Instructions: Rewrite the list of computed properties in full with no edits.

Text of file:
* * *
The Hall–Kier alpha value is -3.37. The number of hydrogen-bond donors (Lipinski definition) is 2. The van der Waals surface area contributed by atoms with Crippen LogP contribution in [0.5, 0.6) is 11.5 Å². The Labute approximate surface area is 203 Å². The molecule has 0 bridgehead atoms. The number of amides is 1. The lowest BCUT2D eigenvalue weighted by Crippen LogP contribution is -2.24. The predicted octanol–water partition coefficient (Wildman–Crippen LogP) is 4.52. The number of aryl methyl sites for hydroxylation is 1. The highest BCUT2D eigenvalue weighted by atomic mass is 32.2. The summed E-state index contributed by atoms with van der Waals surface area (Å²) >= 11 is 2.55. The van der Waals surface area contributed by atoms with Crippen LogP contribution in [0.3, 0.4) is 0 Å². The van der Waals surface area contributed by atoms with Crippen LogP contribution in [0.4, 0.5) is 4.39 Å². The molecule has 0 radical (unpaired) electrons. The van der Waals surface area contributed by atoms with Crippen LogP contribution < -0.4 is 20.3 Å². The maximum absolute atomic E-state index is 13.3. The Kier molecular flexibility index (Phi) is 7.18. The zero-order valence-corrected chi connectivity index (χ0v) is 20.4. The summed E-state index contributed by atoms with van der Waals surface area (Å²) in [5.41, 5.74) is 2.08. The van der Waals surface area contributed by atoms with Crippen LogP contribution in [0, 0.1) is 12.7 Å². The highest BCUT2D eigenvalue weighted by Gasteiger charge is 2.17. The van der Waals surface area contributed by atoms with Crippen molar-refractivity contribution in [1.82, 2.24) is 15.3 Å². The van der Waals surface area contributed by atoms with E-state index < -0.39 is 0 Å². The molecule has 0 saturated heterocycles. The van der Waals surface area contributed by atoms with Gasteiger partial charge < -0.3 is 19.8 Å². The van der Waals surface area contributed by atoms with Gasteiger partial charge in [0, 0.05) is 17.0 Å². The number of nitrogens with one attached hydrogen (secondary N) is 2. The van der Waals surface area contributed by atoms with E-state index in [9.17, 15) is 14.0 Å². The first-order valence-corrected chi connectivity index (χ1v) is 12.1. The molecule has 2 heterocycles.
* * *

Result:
The Hall–Kier alpha value is -3.37. The number of hydrogen-bond donors (Lipinski definition) is 2. The van der Waals surface area contributed by atoms with Crippen LogP contribution in [0.5, 0.6) is 11.5 Å². The Labute approximate surface area is 203 Å². The molecule has 0 bridgehead atoms. The number of amides is 1. The lowest BCUT2D eigenvalue weighted by Crippen LogP contribution is -2.24. The predicted octanol–water partition coefficient (Wildman–Crippen LogP) is 4.52. The number of aryl methyl sites for hydroxylation is 1. The highest BCUT2D eigenvalue weighted by atomic mass is 32.2. The summed E-state index contributed by atoms with van der Waals surface area (Å²) >= 11 is 2.55. The van der Waals surface area contributed by atoms with Crippen LogP contribution in [0.3, 0.4) is 0 Å². The van der Waals surface area contributed by atoms with Crippen LogP contribution in [0.4, 0.5) is 4.39 Å². The molecule has 0 radical (unpaired) electrons. The van der Waals surface area contributed by atoms with Crippen LogP contribution < -0.4 is 20.3 Å². The maximum absolute atomic E-state index is 13.3. The Kier molecular flexibility index (Phi) is 7.18. The zero-order valence-corrected chi connectivity index (χ0v) is 20.4. The summed E-state index contributed by atoms with van der Waals surface area (Å²) in [5.41, 5.74) is 2.08. The van der Waals surface area contributed by atoms with Crippen LogP contribution in [0, 0.1) is 12.7 Å². The highest BCUT2D eigenvalue weighted by Gasteiger charge is 2.17. The van der Waals surface area contributed by atoms with Crippen molar-refractivity contribution in [1.82, 2.24) is 15.3 Å². The van der Waals surface area contributed by atoms with E-state index < -0.39 is 0 Å². The molecule has 0 saturated heterocycles. The van der Waals surface area contributed by atoms with Gasteiger partial charge < -0.3 is 19.8 Å². The van der Waals surface area contributed by atoms with Gasteiger partial charge in [0, 0.05) is 17.0 Å². The number of nitrogens with one attached hydrogen (secondary N) is 2. The van der Waals surface area contributed by atoms with E-state index in [9.17, 15) is 14.0 Å². The first-order valence-corrected chi connectivity index (χ1v) is 12.1. The molecule has 2 heterocycles.